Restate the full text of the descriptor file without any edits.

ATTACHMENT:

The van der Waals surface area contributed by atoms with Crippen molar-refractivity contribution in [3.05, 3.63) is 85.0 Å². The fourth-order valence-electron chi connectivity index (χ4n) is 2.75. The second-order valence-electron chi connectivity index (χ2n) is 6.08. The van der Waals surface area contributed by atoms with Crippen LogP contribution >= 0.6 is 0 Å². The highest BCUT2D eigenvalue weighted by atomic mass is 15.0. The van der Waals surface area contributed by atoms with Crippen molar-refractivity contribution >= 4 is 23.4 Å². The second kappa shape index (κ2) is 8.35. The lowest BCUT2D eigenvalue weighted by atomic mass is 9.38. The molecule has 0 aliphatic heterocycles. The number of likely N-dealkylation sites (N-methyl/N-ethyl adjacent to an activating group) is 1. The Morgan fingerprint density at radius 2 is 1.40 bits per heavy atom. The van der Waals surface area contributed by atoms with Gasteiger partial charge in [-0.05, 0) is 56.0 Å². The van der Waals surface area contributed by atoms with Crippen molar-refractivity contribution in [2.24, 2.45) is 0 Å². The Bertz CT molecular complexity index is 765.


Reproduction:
The van der Waals surface area contributed by atoms with Crippen molar-refractivity contribution in [3.05, 3.63) is 85.0 Å². The fourth-order valence-electron chi connectivity index (χ4n) is 2.75. The second-order valence-electron chi connectivity index (χ2n) is 6.08. The van der Waals surface area contributed by atoms with Crippen LogP contribution >= 0.6 is 0 Å². The highest BCUT2D eigenvalue weighted by atomic mass is 15.0. The van der Waals surface area contributed by atoms with Crippen molar-refractivity contribution >= 4 is 23.4 Å². The second kappa shape index (κ2) is 8.35. The lowest BCUT2D eigenvalue weighted by atomic mass is 9.38. The molecule has 0 aliphatic heterocycles. The number of likely N-dealkylation sites (N-methyl/N-ethyl adjacent to an activating group) is 1. The Morgan fingerprint density at radius 2 is 1.40 bits per heavy atom. The van der Waals surface area contributed by atoms with Gasteiger partial charge in [-0.05, 0) is 56.0 Å². The van der Waals surface area contributed by atoms with Crippen molar-refractivity contribution in [2.24, 2.45) is 0 Å². The Bertz CT molecular complexity index is 765.